A Chronicle of Impotence Foretold (Extract)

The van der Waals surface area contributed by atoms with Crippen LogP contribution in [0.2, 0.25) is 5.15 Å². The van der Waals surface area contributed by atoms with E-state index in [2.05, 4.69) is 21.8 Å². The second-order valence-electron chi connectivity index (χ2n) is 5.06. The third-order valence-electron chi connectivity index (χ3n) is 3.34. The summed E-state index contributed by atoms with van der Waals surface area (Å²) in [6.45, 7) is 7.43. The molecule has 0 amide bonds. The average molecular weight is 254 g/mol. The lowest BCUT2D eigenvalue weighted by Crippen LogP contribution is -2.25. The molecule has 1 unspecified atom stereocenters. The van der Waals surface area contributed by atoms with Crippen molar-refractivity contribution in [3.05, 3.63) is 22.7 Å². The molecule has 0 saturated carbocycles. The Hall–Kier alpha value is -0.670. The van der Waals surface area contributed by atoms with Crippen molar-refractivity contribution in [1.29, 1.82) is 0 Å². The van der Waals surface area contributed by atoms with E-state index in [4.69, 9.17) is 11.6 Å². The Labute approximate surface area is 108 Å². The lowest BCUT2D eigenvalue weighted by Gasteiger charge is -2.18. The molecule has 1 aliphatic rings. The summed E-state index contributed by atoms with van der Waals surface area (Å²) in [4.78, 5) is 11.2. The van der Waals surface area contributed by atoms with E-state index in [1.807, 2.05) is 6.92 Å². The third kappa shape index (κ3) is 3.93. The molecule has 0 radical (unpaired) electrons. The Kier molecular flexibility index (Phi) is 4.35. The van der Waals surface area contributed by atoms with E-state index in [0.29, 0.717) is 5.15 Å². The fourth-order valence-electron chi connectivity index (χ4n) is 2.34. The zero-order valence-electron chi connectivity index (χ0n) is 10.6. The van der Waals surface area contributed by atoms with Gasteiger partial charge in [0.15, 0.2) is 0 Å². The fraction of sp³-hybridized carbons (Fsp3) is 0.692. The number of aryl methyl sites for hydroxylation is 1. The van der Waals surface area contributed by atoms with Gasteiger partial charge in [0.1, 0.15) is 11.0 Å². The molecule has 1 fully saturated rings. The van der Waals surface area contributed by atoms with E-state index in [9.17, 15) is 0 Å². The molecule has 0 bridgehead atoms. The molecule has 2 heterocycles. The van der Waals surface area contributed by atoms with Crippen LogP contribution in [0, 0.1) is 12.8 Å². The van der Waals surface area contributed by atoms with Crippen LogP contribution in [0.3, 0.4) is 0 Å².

Extract from an article in Issue 23, March 3, 2008 of The Jerusalem Report. To subscribe to The Jerusalem Report click here. Ehud Olmert has to go. Despite the ambivalence of the Winograd Commission's judgment of his performance in the Lebanon war, he is clearly unfit for the top job. It is not just a question of his getting his just desserts. No, Olmert has to go out of concern for the country's future. And ensuring that is precisely the public service Judge Winograd and his commission should have performed. The current law on commissions of inquiry was passed in 1968. Before that, commissions were set up according to a 1921 British Mandate statute, under which the government itself appointed the commissions' members. The new Israeli law instituted a dramatic change: It stipulated that whenever an inquiry is of "quintessential public significance," the commission's members should be chosen not by the government but by the president of the Supreme Court. The innovation was based on the assumption that with such burning issues at stake, the commission would invariably need to weigh government and ministerial responsibility, and that if the ministers chose and appointed their own investigators, justice would not be seen to be done. The innovation was a belated victory for Israel's first prime minister, David Ben-Gurion. Ben-Gurion had been incensed at the way a government-appointed commission had "exonerated" former defense minister Pinhas Lavon for an abortive and irresponsible Israeli espionage operation in Egypt in the early1950s and blamed the IDF instead. Ben-Gurion had insisted that issues involving ministerial responsibility be investigated by a judicial body totally independent of the government. When his demand was rejected, he withdrew from public life, defeated and embittered. A few years later, however, the Knesset adopted his position. But the new Israeli law left one critical loophole: The authority to determine whether the subject of an investigation was of "quintessential public significance" remained in government hands. The government that conducted the Second Lebanon War cynically and shamelessly exploited this lacuna to enable Olmert himself to select and appoint the members of the commission that would investigate the government's failings in the war. It comes as no surprise, therefore, that not only Olmert's political rivals, but the bereaved families who paid the price of failure, the fighters who felt those failures on their backs, as well as the vast majority of the public failed to see justice done in the Winograd Report. I am convinced that had the government acted in the letter and spirit of the law and allowed Supreme Court President Dorit Beinish to appoint the commission, justice would have been done and seen. Contributing editor Moshe Negbi, a legal analyst for Israel Radio and lecturer on law and communications at the Hebrew University, has written extensively on Israel's judicial system. Extract from an article in Issue 23, March 3, 2008 of The Jerusalem Report. To subscribe to The Jerusalem Report click here.